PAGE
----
We celebrate the life of a very special lady, Emma Kryger. Grandma Emma would tell you that she wasn’t special, but she was. Emma loved her family dearly and that love was reciprocated. She was extremely generous and put everyone else’s needs before her own.

Emma Kryger was born August 4, 1927 in Sojkowek, Poland to Michael and Paulina Beier. Emma immigrated to Canada along with her mom and dad at the age of 18 months. Emma often told her family about that voyage and how she was told that she threw her toy doll into the ocean.

According to Emma, the following years were difficult times for the family. They worked hard to survive the harsh environment in their new country, never wasting, always finding a use for everything, and always making do with what little they had.

Emma often shared how the family was uprooted many times before settling on a farm northwest of Wapella. Being the oldest of nine girls Emma became the chief farm hand, whether she wanted to or not. Emma was a big help to her father and through all the hard work learned about farming and work ethic. Emma developed a love for the farm and the prairie lifestyle and this shaped her path for the remainder of her life.

Kreuger, EmmaEmma attended a one-room school house until Grade 5. She enjoyed sports, especially baseball and running races. Apparently she embarrassed most of the boys who couldn’t keep up with her.

Shortly after the war, Emma met a handsome young German man named Louis Kryger. He had recently emigrated from Poland. They dated for about six months and married on October 24th, 1948.

Emma and Louis began their life together. They lived at Welwyn for a short time and then bought the family farm south of Wapella where she lived until her last day. Emma and Louis had eight beautiful children, three boys and five girls. Emma loved her children and did the best she could to raise them with what she had. In addition to raising the children, farm life was demanding. Emma spent many hours milking and feeding cows, seeding, harvesting, and fencing, just to name a few. Emma had a very large garden, which led to lots of weeding and canning. Over the years she sold chickens, eggs, cream and strawberries.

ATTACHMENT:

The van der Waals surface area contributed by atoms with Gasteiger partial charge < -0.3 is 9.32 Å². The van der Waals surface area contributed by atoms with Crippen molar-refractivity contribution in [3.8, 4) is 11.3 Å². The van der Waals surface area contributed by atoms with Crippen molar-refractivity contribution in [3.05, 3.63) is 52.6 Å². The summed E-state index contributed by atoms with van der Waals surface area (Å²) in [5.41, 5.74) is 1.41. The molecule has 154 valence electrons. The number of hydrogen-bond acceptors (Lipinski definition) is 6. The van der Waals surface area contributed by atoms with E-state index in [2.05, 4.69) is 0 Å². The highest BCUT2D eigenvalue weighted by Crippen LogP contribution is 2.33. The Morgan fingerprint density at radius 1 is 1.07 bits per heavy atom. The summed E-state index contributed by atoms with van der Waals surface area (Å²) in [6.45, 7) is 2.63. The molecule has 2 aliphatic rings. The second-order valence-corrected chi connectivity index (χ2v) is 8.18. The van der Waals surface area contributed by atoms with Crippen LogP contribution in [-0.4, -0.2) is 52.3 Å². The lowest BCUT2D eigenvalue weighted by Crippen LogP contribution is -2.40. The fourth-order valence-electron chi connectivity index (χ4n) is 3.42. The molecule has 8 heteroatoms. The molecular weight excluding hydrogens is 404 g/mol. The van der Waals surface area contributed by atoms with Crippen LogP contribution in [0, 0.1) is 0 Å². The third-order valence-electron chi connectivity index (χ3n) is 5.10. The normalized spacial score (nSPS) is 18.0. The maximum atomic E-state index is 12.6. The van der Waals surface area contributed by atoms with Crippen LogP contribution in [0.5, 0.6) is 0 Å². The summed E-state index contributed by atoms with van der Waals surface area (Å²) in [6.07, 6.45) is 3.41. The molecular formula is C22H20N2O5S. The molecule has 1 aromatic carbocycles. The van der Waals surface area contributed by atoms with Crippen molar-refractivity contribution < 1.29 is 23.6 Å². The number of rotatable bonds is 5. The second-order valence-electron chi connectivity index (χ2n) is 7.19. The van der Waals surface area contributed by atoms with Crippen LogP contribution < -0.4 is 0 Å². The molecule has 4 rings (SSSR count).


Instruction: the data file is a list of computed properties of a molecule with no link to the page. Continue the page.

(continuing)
Emma loved both art and nature. She loved the birds, the animals and the beauty of the natural environment. Emma consistently fed the hummingbirds, enjoying their beauty at the many feeders at her windows each season. She dabbled in painting and sketching and spent countless hours in her flower beds and vegetable garden. She even had her own famous variety of tomatoes, referred to as “Emma’s tomatoes.” The original seeds came from BC. For over sixty years she harvested the seeds and planted that same variety. She was pleased when others were interested in using these seeds and passed these seeds on to family and friends to keep that tradition going.

Sewing clothes for the family was a way of saving money, but it quickly turned into a hobby for Emma. She initially made her own patterns, and over the years she sewed many items of clothing, including wedding dresses and bridesmaid dresses. Emma helped sew quilts with the church and still did mending for her son and grandchildren.

Emma loved to socialize. Any event was an opportunity to wear her best attire and jewelry. She attended many dances around the area, went to town for coffee, whether it was to the Happy Go Lucky club or the café, and attended services at the Lutheran Church on Sundays. While visiting on these outings Emma had lots of opinions and was always willing to share them. She loved family gatherings, especially when the whole family was together. Her children and grandchildren were eager to hear stories about her early years and the hardships in Saskatchewan. You could also be assured when an important family event happened, Grandma Emma’s chocolate cake was going to be there.

Emma’s heart was filled with love for her family, her children, her grandchildren, her great grandchildren, her sisters and their families. No sacrifice was too large for any of them.

Emma was predeceased by her parents Michael and Paulina Beier, husband Louis, an infant son Baby Kryger, a son Louis Kryger, brother-in-laws Robert Steinke, Eric Hauser, Victor Leir, Ewald Hauser, Julius Steinke, Ralph Lutz, and Waldemar Beier.

Emma leaves to mourn, her loving children Emma (Keith) Montgomery, Irene (Greg) Dwernychuk, Lily (Paul) McDaniel, Karl (Susan) Kryger, Hilda (Dennis) Brule, and Linda (Loren) Pranke.

Her grandchildren which include: Emma and Keith’s children Chris (Doug) Hewett, Tyson, Kent, Lance and Warren; Irene and Greg’s children John (Eri) Dwernychuk, Kath-leen, and Andrea; Lily and Paul’s daughter Bailey; Karl and Susan’s children Briana, Travis (Shayna), Brett and Kevin; Hilda and Dennis’ children Dion (Deanna Mercer), Braden (Courtney Adams), and Gabrielle; Linda and Loren’s children Stephanie (Yin Chan) and Daniel (Christine Antonini); Her Great Grandchildren Addison Mont-gomery and Kruz Kryger; Her sisters Lola Steinke, Olga Hauser, Elsie Leir (Don Wild), Mary Hauser, Edna Lutz, Ellen Beier, Lillian (Barry) Koch, and Violet (Ron) Montgomery; as well as countless nieces and nephews.

Emma will be greatly missed by her family and friends.

Rest in peace Grandma, we will meet again.

Previous articleWoman and three children found dead
Next articleClarke, Lacey